Some like it hot. Others like it thick and rich. Whatever way green chile stew is prepared, it’s a favorite dish of many New Mexicans, especially during the winter.
“We sell so much of it, particularly in the winter,” says Kami O’Brien, manager at the Blue Corn Cafe & Brewery. “It’s one of those warm and hearty traditional New Mexican foods that people love.”
At the Blue Corn Cafe, which has locations in Santa Fe at 133 W. Water St. and 4056 Cerrillos Road, green chile stew is a slowly simmered mixture of cubes of pork, potatoes, posole and medium to hot Hatch green chile. Customers can order it in a cup, bowl or super large, meal-size bowl with a tortilla and sopaipilla.
Al Lucero, owner of Maria’s New Mexican Kitchen, takes his restaurant’s green chile stew very seriously.
“Every morning we simmer lean chunks of tender pork with a few onions, garlic, Russet potatoes and Hatch green chile,” he says. “It’s hot enough to have a kick but flavorful enough to keep the nuance of the chile. We don’t add any artificial flavors. It’s all natural.”
A hand-rolled tortilla or sopaipilla accompanies the cup or bowl.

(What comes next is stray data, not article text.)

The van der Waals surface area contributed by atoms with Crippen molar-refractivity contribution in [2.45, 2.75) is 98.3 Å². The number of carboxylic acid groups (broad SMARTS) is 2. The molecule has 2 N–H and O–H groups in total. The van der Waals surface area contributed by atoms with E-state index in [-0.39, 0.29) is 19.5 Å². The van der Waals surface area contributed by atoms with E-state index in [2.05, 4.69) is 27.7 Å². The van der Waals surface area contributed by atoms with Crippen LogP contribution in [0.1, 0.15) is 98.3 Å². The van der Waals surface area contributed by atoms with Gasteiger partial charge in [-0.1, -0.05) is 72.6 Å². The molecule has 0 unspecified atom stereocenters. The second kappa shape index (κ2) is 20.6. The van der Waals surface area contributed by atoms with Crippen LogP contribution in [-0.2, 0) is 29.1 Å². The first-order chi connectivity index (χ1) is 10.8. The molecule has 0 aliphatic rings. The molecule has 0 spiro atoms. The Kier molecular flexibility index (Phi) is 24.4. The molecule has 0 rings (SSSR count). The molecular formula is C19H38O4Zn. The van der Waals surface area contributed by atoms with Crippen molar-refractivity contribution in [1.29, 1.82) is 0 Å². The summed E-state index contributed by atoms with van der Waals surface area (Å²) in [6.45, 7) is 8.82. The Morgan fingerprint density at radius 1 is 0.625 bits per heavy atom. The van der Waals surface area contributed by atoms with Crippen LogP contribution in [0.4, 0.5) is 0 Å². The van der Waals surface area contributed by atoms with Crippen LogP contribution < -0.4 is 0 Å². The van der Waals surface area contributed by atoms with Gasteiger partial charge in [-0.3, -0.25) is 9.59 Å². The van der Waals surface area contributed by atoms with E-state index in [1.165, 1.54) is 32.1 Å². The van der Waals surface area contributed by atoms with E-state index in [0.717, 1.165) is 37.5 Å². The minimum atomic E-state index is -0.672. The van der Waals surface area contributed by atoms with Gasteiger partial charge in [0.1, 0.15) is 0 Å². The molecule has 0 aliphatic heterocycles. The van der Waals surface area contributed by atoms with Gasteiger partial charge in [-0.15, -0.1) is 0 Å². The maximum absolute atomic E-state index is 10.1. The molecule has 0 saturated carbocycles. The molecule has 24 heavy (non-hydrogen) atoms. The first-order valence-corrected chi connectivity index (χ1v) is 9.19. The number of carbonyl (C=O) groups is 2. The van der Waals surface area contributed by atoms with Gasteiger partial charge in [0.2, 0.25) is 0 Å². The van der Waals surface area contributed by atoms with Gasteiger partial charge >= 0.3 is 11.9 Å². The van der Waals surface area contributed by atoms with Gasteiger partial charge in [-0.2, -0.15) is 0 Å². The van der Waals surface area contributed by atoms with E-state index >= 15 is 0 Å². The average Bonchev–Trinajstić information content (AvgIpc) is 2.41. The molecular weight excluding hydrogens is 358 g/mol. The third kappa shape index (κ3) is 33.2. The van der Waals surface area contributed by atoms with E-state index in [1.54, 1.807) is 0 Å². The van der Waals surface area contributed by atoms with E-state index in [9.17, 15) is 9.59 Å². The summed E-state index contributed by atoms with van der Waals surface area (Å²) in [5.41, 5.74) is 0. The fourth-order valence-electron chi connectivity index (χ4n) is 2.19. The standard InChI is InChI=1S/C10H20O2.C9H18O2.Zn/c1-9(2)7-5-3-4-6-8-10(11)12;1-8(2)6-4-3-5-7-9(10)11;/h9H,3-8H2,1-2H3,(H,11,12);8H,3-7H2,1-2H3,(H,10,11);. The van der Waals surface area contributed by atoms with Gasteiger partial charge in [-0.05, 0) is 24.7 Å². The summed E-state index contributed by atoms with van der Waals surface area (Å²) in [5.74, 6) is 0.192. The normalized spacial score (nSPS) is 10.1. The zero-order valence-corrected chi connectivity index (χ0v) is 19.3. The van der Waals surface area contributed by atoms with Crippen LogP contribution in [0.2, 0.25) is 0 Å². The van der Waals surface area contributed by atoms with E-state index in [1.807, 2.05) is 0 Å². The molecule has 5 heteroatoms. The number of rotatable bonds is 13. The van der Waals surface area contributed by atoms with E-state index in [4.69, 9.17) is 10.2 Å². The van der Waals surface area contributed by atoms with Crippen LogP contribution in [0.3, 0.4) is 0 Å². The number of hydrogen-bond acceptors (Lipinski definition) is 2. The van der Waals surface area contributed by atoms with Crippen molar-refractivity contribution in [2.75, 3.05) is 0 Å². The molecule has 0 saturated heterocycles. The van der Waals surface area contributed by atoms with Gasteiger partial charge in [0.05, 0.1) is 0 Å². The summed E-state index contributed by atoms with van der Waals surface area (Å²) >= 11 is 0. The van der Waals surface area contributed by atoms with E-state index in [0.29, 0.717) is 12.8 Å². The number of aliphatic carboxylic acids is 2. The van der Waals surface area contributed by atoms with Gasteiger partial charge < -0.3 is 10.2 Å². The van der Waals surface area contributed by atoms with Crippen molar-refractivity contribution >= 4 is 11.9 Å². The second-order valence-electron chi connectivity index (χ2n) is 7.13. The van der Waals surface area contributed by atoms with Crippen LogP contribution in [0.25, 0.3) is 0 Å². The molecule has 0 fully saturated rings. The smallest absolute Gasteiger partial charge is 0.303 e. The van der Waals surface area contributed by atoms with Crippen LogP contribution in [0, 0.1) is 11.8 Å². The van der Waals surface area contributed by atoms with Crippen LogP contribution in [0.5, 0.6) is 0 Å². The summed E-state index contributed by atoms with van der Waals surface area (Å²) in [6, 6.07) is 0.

For customers who prefer chicken rather than pork, Maria’s, at 555 W. Cordova Road in Santa Fe, offers cups and bowls of chicken green chile stew.
“It’s prepared exactly the same way as the regular green chile stew except we add white meat chicken to it instead of pork,” says Lucero.
Twists on tradition
The green chile stew at two other Santa Fe restaurants, The Shed, 113 E. Palace Ave., and La Choza Restaurant, 905 Alarid St., has Sandia green chile.
Courtney Carswell, who owns the restaurants and serves the same recipe at both, says Sandia green chile provides the right amount of heat and a nice flavor.
“We use pork shoulder in the stew,” he adds. “We also put in fingerling potatoes that are grown in the San Luis Valley. They’re sweet little potatoes.”
Carswell’s recipe calls for a pork base that thickens the stew.
The Shed and La Choza simmer batches of green chile stew in five-gallon pots before serving in cups or bowls along with a flour tortilla.
“The way I like to eat green chile stew is to tear a flour tortilla in pieces and put chunks of the stew on the tortilla pieces,” says Carswell.
The Tecolote Cafe at 1203 Cerrillos Road in Santa Fe has its own twist on the traditional dish.
Manager Katie Adkins says the restaurant makes its green chile stew with cubes of beef instead of pork. The chef adds carrots, onions, celery, potatoes and a flavorful green chile with a kick to it before simmering the stew.
“Customers can and do order our green chile stew for breakfast and for lunch,” says Adkins. “We also offer a complete meal, which includes a bowl of stew, a salad and either our bakery basket or tortillas for. It’s a simple but very filling meal.”
Because green chile stew recipes vary greatly from restaurant to restaurant, customers with specific food allergies should ask their server about the ingredients before ordering.